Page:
Step 6: Using the embryos when you are ready to have a child
The timing of this varies according to your individual circumstances. For people who have been newly diagnosed with a disease, they might want to delay having children until they know more about their prognosis. For people who have cancer, they might wait until they are in remission.
When you are ready, the next step is implanting the embryo. The way this will happen depends on whether you are ovulating regularly.
If you have regular periods, the doctor may suggest transferring the embryo to your womb without fertility drugs. The doctors can check that your body is ready using a number of tests. An ultrasound scan will help them check the lining of your uterus. Additionally urine or blood tests can show whether you are ovulating which is also when your body is ready to receive the embryo.
However if you have no periods or they are irregular, there are other options. The doctor can give you medicines to suppress your natural cycle and trigger a ‘false’ period. Then the doctor can help you prepare the uterus using medications .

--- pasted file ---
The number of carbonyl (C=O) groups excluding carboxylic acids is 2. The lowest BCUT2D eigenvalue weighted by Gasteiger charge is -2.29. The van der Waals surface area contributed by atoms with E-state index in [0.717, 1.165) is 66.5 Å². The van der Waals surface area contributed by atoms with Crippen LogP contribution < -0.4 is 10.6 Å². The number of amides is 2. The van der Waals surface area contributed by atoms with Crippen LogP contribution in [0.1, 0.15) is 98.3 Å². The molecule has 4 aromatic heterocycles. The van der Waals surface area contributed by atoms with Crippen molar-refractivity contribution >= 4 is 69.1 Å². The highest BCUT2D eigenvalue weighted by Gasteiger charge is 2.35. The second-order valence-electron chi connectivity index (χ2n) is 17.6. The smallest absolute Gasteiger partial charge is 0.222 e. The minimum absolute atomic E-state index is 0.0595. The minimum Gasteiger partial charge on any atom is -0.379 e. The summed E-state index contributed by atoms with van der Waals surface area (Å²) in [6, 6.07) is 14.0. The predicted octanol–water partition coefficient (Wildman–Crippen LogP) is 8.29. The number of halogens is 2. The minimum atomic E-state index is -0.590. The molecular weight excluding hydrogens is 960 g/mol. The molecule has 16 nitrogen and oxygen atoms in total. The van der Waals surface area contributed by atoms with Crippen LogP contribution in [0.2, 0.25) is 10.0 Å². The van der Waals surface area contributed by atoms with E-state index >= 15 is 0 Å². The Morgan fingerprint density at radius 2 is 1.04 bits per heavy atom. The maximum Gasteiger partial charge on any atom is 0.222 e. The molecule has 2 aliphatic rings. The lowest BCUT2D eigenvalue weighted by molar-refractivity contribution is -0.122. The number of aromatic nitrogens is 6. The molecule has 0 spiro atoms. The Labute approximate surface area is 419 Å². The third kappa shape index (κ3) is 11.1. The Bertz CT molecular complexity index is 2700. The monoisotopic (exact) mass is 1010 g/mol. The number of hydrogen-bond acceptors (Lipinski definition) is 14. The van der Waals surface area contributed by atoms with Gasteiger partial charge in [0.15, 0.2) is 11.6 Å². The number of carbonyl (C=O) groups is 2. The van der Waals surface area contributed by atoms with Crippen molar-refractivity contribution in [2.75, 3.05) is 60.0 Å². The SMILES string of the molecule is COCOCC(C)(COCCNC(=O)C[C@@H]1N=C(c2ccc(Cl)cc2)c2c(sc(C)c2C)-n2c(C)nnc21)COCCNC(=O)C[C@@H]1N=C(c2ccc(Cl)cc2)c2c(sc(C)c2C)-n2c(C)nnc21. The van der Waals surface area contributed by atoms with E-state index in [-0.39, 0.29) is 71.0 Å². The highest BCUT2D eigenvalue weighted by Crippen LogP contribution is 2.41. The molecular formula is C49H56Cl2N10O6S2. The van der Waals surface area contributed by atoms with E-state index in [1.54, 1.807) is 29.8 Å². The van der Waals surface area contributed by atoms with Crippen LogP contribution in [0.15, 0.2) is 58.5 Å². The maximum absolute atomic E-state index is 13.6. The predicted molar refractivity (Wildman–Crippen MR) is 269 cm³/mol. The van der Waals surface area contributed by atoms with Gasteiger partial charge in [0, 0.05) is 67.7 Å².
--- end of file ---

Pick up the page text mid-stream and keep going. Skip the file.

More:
When your body is ready, the embryos will be thawed. Scientists will remove the cryoprotectant from the cells and replace this with water. Then the doctor will usually transfer one embryo to your womb.
What are the chances of success?
Overall this method has a high success rate and this has been increasing over the years.
Some patients are worried that the embryos will be damaged when they are frozen, and this can sometimes happen despite the scientists’ best efforts to protect them. However when comparing the success rates between frozen and non-frozen (fresh) embryos, the figures are very similar.
The success rates vary according to a woman’s age. For younger women aged under 35 years old, the chances are slightly better when using fresh embryos. For women aged 35-47, the rates are the same. However for women aged over 37, the birth rate for frozen transfers is higher than fresh. Scientists think that this is because the frozen eggs were collected when the woman was younger .